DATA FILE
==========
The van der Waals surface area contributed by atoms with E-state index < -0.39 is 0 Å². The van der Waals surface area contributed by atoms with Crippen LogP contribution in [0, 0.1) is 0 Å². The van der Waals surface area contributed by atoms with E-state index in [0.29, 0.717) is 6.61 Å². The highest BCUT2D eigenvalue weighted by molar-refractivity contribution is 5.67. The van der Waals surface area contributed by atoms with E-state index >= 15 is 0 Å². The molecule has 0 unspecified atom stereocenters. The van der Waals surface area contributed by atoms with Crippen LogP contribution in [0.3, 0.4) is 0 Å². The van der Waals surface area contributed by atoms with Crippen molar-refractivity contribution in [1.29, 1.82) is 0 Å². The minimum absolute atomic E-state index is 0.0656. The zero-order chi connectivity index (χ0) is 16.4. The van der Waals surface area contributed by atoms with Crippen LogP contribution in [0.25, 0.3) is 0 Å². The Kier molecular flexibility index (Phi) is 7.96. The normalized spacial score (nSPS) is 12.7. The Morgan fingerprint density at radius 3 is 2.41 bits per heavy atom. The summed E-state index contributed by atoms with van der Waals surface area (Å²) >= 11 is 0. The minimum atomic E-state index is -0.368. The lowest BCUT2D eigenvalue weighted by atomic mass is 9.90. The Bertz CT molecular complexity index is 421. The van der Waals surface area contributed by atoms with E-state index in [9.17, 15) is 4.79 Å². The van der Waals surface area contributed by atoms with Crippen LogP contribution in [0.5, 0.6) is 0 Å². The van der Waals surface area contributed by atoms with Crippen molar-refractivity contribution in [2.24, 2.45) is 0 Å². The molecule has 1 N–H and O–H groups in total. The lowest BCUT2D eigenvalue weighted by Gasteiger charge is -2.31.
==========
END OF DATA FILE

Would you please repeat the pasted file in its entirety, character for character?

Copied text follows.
The van der Waals surface area contributed by atoms with E-state index < -0.39 is 0 Å². The van der Waals surface area contributed by atoms with Crippen LogP contribution in [0, 0.1) is 0 Å². The van der Waals surface area contributed by atoms with E-state index in [0.29, 0.717) is 6.61 Å². The highest BCUT2D eigenvalue weighted by molar-refractivity contribution is 5.67. The van der Waals surface area contributed by atoms with E-state index >= 15 is 0 Å². The molecule has 0 unspecified atom stereocenters. The van der Waals surface area contributed by atoms with Crippen LogP contribution in [0.3, 0.4) is 0 Å². The van der Waals surface area contributed by atoms with Crippen molar-refractivity contribution in [1.29, 1.82) is 0 Å². The minimum absolute atomic E-state index is 0.0656. The zero-order chi connectivity index (χ0) is 16.4. The van der Waals surface area contributed by atoms with Crippen LogP contribution in [0.25, 0.3) is 0 Å². The Kier molecular flexibility index (Phi) is 7.96. The normalized spacial score (nSPS) is 12.7. The Morgan fingerprint density at radius 3 is 2.41 bits per heavy atom. The summed E-state index contributed by atoms with van der Waals surface area (Å²) >= 11 is 0. The minimum atomic E-state index is -0.368. The lowest BCUT2D eigenvalue weighted by atomic mass is 9.90. The Bertz CT molecular complexity index is 421. The van der Waals surface area contributed by atoms with E-state index in [9.17, 15) is 4.79 Å². The van der Waals surface area contributed by atoms with Crippen LogP contribution in [0.5, 0.6) is 0 Å². The van der Waals surface area contributed by atoms with Crippen molar-refractivity contribution in [2.24, 2.45) is 0 Å². The molecule has 1 N–H and O–H groups in total. The lowest BCUT2D eigenvalue weighted by Gasteiger charge is -2.31.